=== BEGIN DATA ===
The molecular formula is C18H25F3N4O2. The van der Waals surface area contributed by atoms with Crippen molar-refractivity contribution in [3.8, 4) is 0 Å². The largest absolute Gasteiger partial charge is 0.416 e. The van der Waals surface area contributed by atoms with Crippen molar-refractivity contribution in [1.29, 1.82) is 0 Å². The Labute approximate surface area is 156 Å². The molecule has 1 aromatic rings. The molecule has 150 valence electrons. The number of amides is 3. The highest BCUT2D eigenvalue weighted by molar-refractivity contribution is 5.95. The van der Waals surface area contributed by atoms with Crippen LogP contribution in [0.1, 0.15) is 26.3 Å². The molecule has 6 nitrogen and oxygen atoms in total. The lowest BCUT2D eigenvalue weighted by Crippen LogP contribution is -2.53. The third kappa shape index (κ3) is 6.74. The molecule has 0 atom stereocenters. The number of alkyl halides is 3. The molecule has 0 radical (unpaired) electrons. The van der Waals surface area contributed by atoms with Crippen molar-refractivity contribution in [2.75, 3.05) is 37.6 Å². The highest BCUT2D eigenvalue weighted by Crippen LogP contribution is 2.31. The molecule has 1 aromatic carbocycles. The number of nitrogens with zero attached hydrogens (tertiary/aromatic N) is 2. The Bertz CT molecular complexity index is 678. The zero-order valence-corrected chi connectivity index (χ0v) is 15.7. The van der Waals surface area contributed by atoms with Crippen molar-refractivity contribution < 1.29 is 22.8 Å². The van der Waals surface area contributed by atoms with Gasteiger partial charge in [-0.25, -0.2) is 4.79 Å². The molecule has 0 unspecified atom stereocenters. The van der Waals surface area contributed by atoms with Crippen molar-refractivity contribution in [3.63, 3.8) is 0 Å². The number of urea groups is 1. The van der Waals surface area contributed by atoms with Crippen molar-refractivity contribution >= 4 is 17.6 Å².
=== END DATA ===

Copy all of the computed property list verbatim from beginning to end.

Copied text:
The molecular formula is C18H25F3N4O2. The van der Waals surface area contributed by atoms with Crippen molar-refractivity contribution in [3.8, 4) is 0 Å². The largest absolute Gasteiger partial charge is 0.416 e. The van der Waals surface area contributed by atoms with Crippen molar-refractivity contribution in [1.29, 1.82) is 0 Å². The Labute approximate surface area is 156 Å². The molecule has 1 aromatic rings. The molecule has 150 valence electrons. The number of amides is 3. The highest BCUT2D eigenvalue weighted by molar-refractivity contribution is 5.95. The van der Waals surface area contributed by atoms with Crippen LogP contribution in [0.1, 0.15) is 26.3 Å². The molecule has 6 nitrogen and oxygen atoms in total. The lowest BCUT2D eigenvalue weighted by Crippen LogP contribution is -2.53. The third kappa shape index (κ3) is 6.74. The molecule has 0 atom stereocenters. The number of alkyl halides is 3. The molecule has 0 radical (unpaired) electrons. The van der Waals surface area contributed by atoms with Crippen molar-refractivity contribution in [2.75, 3.05) is 37.6 Å². The highest BCUT2D eigenvalue weighted by Crippen LogP contribution is 2.31. The molecule has 1 aromatic carbocycles. The number of nitrogens with zero attached hydrogens (tertiary/aromatic N) is 2. The Bertz CT molecular complexity index is 678. The zero-order valence-corrected chi connectivity index (χ0v) is 15.7. The van der Waals surface area contributed by atoms with Crippen molar-refractivity contribution < 1.29 is 22.8 Å². The van der Waals surface area contributed by atoms with Gasteiger partial charge in [-0.25, -0.2) is 4.79 Å². The molecule has 0 unspecified atom stereocenters. The van der Waals surface area contributed by atoms with Crippen molar-refractivity contribution in [3.63, 3.8) is 0 Å². The number of urea groups is 1. The van der Waals surface area contributed by atoms with Crippen molar-refractivity contribution >= 4 is 17.6 Å².